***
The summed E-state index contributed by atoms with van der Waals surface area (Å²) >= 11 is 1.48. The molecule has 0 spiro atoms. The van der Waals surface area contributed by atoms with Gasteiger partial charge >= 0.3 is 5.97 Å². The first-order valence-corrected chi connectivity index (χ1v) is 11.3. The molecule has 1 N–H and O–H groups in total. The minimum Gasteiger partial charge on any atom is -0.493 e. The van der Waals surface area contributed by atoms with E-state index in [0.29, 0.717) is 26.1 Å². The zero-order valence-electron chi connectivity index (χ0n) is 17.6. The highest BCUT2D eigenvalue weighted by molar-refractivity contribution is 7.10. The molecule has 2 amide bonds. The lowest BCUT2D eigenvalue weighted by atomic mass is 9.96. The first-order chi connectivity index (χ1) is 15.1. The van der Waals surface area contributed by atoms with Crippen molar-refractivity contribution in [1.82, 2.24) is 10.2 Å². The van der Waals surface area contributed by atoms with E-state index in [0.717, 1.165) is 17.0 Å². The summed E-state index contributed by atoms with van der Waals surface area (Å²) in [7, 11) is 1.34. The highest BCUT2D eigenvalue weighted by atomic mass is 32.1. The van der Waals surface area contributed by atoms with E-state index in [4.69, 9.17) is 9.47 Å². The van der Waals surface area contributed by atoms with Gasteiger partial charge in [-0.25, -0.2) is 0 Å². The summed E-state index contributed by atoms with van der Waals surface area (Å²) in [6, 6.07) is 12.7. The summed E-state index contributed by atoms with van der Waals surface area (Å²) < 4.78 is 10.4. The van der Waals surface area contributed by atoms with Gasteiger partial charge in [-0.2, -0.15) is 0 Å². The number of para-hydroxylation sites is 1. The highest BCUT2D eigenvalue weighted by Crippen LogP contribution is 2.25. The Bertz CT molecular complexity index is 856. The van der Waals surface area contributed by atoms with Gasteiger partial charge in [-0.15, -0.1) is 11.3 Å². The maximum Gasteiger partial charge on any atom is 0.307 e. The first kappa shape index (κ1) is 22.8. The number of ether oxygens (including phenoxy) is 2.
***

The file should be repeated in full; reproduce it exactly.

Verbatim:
The summed E-state index contributed by atoms with van der Waals surface area (Å²) >= 11 is 1.48. The molecule has 0 spiro atoms. The van der Waals surface area contributed by atoms with Gasteiger partial charge >= 0.3 is 5.97 Å². The first-order valence-corrected chi connectivity index (χ1v) is 11.3. The molecule has 1 N–H and O–H groups in total. The minimum Gasteiger partial charge on any atom is -0.493 e. The van der Waals surface area contributed by atoms with E-state index in [0.29, 0.717) is 26.1 Å². The zero-order valence-electron chi connectivity index (χ0n) is 17.6. The highest BCUT2D eigenvalue weighted by molar-refractivity contribution is 7.10. The molecule has 2 amide bonds. The lowest BCUT2D eigenvalue weighted by atomic mass is 9.96. The first-order chi connectivity index (χ1) is 15.1. The van der Waals surface area contributed by atoms with Crippen molar-refractivity contribution in [1.82, 2.24) is 10.2 Å². The van der Waals surface area contributed by atoms with E-state index in [0.717, 1.165) is 17.0 Å². The summed E-state index contributed by atoms with van der Waals surface area (Å²) in [7, 11) is 1.34. The highest BCUT2D eigenvalue weighted by atomic mass is 32.1. The van der Waals surface area contributed by atoms with E-state index in [4.69, 9.17) is 9.47 Å². The van der Waals surface area contributed by atoms with Gasteiger partial charge in [-0.25, -0.2) is 0 Å². The summed E-state index contributed by atoms with van der Waals surface area (Å²) in [6, 6.07) is 12.7. The summed E-state index contributed by atoms with van der Waals surface area (Å²) < 4.78 is 10.4. The van der Waals surface area contributed by atoms with Gasteiger partial charge in [-0.2, -0.15) is 0 Å². The number of para-hydroxylation sites is 1. The highest BCUT2D eigenvalue weighted by Crippen LogP contribution is 2.25. The Bertz CT molecular complexity index is 856. The van der Waals surface area contributed by atoms with Gasteiger partial charge in [-0.15, -0.1) is 11.3 Å². The maximum Gasteiger partial charge on any atom is 0.307 e. The first kappa shape index (κ1) is 22.8. The number of ether oxygens (including phenoxy) is 2.